refine this repetition of vowels and consonants to
repeat the sounds heard in the language spoken in
their proximity. Infants respond to higher frequen-
cies; thus it is important to talk to infants using
infant-directed speech, commonly known as par-
entese (or motherese or caregiverese), a singsong,
higher-pitched speech that attracts young children.
To learn language, it’s not enough for you to just
talk nonstop in a singsong voice; young children
need to hear task-centered talking accompanied
with appropriate facial expressions and gestures
or pointing. Task-centered talking, a term coined
by David Sousa (1998), is a running narration about
what the child is doing or what is being done for
them (feeding, dressing, or bathing). It helps young
children hear the rhythm and cadence of language
as well as exposes them to vocabulary and syntax.
It describes what children see and what is happen-
ing in their environment. It helps connect meaning
to what is happening around them (Sousa 2006).
Hearing is a sense crucial for spoken language
acquisition. Children’s hearing should be checked
periodically by a physician, especially if their lan-
guage skills do not meet developmental milestones.
i n Fa n t & t o d d l e r a c t i v i t i e S
› use words and simple sentences to describe what
infants and toddlers are doing and to describe what you are doing with them, whether diapering,
dressing, or taking a walk. Your voice patterns will establish a beginning for understanding language.
use task-centered talking. › use a singsong and higher-pitched voice to hold
infants’ attention and help them learn language. Sometimes talk normally and sometimes whisper to
let infants hear the difference in volume, speed, and pitch of language.
› echo infants’ and toddlers’ verbalizations back to
them to help them learn. infants babble the vowels and later the consonants of the language spoken
around them. echoing reinforces their attempts at verbalization.
› play music that is restful before naptime and livelier
during playtime, but don’t have music on all the time. infants can block out continuous music, much
as adults stop hearing background music. Music boxes offer a pleasant sound as infants look at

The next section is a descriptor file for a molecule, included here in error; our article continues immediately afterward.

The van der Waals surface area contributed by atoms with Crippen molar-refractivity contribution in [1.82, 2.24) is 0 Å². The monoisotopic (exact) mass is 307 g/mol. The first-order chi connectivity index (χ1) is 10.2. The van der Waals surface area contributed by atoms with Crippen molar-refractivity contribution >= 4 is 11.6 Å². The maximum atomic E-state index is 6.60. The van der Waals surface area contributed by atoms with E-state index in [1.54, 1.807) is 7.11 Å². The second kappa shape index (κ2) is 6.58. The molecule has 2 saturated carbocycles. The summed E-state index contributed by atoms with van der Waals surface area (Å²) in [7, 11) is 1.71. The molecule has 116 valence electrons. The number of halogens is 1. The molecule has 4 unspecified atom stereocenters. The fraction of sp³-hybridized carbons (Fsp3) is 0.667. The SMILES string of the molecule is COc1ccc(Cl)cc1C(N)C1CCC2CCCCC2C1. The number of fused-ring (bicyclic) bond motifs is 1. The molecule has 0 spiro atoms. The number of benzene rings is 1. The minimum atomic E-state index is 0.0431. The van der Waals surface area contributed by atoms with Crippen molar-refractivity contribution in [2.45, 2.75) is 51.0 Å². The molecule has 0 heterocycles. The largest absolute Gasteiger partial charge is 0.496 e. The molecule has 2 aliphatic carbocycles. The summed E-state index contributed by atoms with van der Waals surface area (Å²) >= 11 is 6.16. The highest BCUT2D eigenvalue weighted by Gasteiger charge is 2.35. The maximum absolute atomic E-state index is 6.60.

mobiles or a baby gym. › Sing to infants often. Sing using a high voice, then
repeat using a normal or low voice. don’t worry if you can’t carry a tune. infants will love the sound.
› use nursery rhymes to let infants and toddlers hear
the cadence and rhythm of rhyming words. exagger- ate and vary voice pitch in reciting nursery rhymes.
› have a variety of rattles, balls, and toys that make
a noise when they move. this encourages the child to shake, roll, or pull to hear the noise.
› Many toddlers enjoy a jack-in-the-box and respond
to both the sound of the music box and the sound as the box opens and the clown pops out. Windup
toys often make sounds. › When you hear environmental sounds like a fan,
thunder, or the washing machine, mimic the sound, and explain what it is. encourage older infants and
toddlers to repeat the sound. as you read books or play with toys, incorporate sounds such as a duck
quacking or a car rumbling. Seeing
At birth, infants can see only things that are about
eight to twelve inches away from their face, just
the right distance for them to see the face of the
person holding them. And even then, that face is
blurry! Their eyes are receiving visual informa-
tion, but their brains have not yet developed the
receptors needed to see clearly. Their eyes develop
rapidly, and soon they learn to identify caregivers
by sight. After a few months, infants can follow
moving objects and turn and look when they hear
a sound. They can see objects that are farther away,
see the differences in colors, and begin to acquire
d e v e l o p M e n t o F t h e S e n S e S 15